New results from the BTO's year-round Garden BirdWatch survey show that the hefty Wood Pigeon is now more common in London gardens than either Robin or Blackbird. Meanwhile the diminutive Goldcrest also now appears more regularly. A new 'taster' version of the survey is helping even more people to get involved.
Londoners participating in this the largest year-round survey of garden birds in the world have revealed a dramatic recent influx of Wood Pigeons into the capital: 9 out of 10 gardens in Greater London are now visited by the species, up by almost a third since 1995. Although elegant, with its soft pink and grey plumage and smart white collar, Wood Pigeons are a divisive presence with householders because of their seemingly insatiable appetite. Indeed, a single Wood Pigeon can eat the same quantity of food as seven sparrows.
Change in the reporting rate of Wood Pigeon in London gardens (graphic: BTO).
At the opposite end of the spectrum, Goldcrests have been recorded in a third more gardens in 2011 compared with the long-term average (calculated since 1995). The urban landscape of Greater London results in warmer temperatures than are found in the wider countryside, which benefit Goldcrests through winter and into spring. Almost two thirds more Londoners have seen a Goldcrest in their garden during 2011 than the average for the rest of Britain and Ireland.
House Sparrows and Starlings are both flocking species and so, numerically, they remain London's most abundant garden birds. However, the percentage of gardens visited by these iconic birds continues to slide. Since 1995, one in five Londoners has lost their Starlings completely, while, astonishingly, almost half have lost all their House Sparrows.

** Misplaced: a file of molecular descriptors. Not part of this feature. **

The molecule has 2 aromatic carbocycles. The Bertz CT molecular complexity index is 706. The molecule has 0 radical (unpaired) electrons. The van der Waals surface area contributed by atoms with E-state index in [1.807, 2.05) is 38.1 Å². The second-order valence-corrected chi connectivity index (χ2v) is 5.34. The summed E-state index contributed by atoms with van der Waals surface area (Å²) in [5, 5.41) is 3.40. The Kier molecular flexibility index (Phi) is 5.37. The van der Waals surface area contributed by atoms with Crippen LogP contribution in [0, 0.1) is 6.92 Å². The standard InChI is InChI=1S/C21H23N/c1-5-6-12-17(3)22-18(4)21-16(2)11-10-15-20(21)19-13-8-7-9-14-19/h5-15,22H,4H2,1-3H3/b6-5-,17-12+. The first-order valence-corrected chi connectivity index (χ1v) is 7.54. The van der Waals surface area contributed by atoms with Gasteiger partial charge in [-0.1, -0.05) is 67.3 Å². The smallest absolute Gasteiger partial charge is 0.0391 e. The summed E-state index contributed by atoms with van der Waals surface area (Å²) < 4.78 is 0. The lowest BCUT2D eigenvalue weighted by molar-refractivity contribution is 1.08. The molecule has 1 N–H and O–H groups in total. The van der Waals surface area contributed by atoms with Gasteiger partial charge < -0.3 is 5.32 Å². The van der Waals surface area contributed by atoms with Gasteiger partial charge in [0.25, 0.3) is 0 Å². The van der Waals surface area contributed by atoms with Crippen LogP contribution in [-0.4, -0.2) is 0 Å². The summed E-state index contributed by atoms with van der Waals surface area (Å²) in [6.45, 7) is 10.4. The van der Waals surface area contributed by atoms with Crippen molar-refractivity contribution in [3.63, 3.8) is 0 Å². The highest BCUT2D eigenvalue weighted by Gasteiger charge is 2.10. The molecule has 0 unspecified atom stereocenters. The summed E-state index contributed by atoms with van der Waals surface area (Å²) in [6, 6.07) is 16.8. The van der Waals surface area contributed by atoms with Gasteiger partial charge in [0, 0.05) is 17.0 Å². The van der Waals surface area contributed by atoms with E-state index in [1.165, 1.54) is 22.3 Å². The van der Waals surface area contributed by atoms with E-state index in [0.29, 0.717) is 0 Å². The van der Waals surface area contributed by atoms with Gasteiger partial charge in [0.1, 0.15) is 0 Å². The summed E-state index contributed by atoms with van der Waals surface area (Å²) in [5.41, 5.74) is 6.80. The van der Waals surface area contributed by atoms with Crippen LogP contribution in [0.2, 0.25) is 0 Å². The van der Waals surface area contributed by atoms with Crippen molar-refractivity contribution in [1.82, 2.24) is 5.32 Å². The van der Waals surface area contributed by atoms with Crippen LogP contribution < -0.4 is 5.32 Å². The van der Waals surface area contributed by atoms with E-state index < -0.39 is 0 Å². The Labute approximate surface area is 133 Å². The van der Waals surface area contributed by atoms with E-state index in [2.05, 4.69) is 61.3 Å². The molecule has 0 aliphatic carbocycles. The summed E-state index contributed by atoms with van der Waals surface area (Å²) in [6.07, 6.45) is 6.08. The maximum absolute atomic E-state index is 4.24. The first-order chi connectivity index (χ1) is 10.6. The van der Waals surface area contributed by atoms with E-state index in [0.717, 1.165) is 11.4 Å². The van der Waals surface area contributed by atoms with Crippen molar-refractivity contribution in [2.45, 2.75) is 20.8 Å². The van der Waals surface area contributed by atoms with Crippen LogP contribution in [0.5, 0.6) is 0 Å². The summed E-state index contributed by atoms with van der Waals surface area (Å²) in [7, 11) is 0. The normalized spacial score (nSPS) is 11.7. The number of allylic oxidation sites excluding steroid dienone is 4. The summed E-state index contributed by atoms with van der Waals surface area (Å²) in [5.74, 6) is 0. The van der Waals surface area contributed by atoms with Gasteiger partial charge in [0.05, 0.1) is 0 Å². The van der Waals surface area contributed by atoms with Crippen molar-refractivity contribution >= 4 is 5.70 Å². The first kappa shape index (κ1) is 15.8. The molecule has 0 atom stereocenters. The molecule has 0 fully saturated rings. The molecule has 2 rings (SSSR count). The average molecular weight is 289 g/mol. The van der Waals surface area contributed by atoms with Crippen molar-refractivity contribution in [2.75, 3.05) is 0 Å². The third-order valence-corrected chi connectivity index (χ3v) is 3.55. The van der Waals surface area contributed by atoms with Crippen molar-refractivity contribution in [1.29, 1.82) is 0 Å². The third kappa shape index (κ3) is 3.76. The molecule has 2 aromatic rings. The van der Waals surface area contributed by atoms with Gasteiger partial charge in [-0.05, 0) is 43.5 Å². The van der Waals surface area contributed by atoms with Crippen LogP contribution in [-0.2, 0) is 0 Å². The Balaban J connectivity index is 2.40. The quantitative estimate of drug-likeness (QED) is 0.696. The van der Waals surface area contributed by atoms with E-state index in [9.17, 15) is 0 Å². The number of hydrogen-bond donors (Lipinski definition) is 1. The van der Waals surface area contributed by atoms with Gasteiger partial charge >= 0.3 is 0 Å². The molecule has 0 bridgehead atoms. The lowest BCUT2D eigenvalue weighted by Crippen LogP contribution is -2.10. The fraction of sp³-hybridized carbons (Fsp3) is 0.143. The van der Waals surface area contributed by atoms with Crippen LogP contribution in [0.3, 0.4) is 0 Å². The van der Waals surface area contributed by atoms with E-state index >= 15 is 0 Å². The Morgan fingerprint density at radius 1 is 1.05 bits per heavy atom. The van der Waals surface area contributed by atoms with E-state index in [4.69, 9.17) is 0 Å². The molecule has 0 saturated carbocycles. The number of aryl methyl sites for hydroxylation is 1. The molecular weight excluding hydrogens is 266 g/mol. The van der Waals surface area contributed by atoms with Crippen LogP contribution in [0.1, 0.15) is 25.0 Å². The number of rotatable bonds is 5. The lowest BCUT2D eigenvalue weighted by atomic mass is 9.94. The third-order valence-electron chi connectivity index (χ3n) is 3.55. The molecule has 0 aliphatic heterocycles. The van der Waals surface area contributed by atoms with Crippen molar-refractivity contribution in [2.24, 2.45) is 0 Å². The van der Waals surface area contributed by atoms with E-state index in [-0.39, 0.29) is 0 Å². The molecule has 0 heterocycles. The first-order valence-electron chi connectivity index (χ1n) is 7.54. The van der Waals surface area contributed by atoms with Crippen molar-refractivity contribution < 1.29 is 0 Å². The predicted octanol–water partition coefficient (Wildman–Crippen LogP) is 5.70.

With so many exciting and important trends emerging, the BTO is encouraging more Londoners to take part in Garden BirdWatch by trying a new three-week taster version of the survey. BTO Garden BirdWatch has run every week since 1995 and has over 700 participants in Greater London alone.
Dr Tim Harrison of BTO Garden BirdWatch commented: "Londoners can be amazed at the birds that they have in their gardens. Despite its urban landscape, Greater London supports a wide variety of garden birds, many of which — including Jay, Great Spotted Woodpecker and Great Tit — are much more common here than people might think."
He added: "These results demonstrate citizen science at its best. Who would have guessed that Wood Pigeons would be spotted more often in local gardens than Blackbirds and Robins? Only the acrobatic Blue Tit is now seen more frequently. Anyone who watches garden birds for at least a few minutes during most weeks can become a BTO Garden BirdWatcher. Through the survey, simple observations make a real scientific contribution."
For a free BTO Garden BirdWatch 'taster' pack, including a copy of the survey's quarterly magazine Bird Table, email firstname.lastname@example.org.
Top 20 bird visitors to London gardens and those across Britain & Ireland (data: BTO).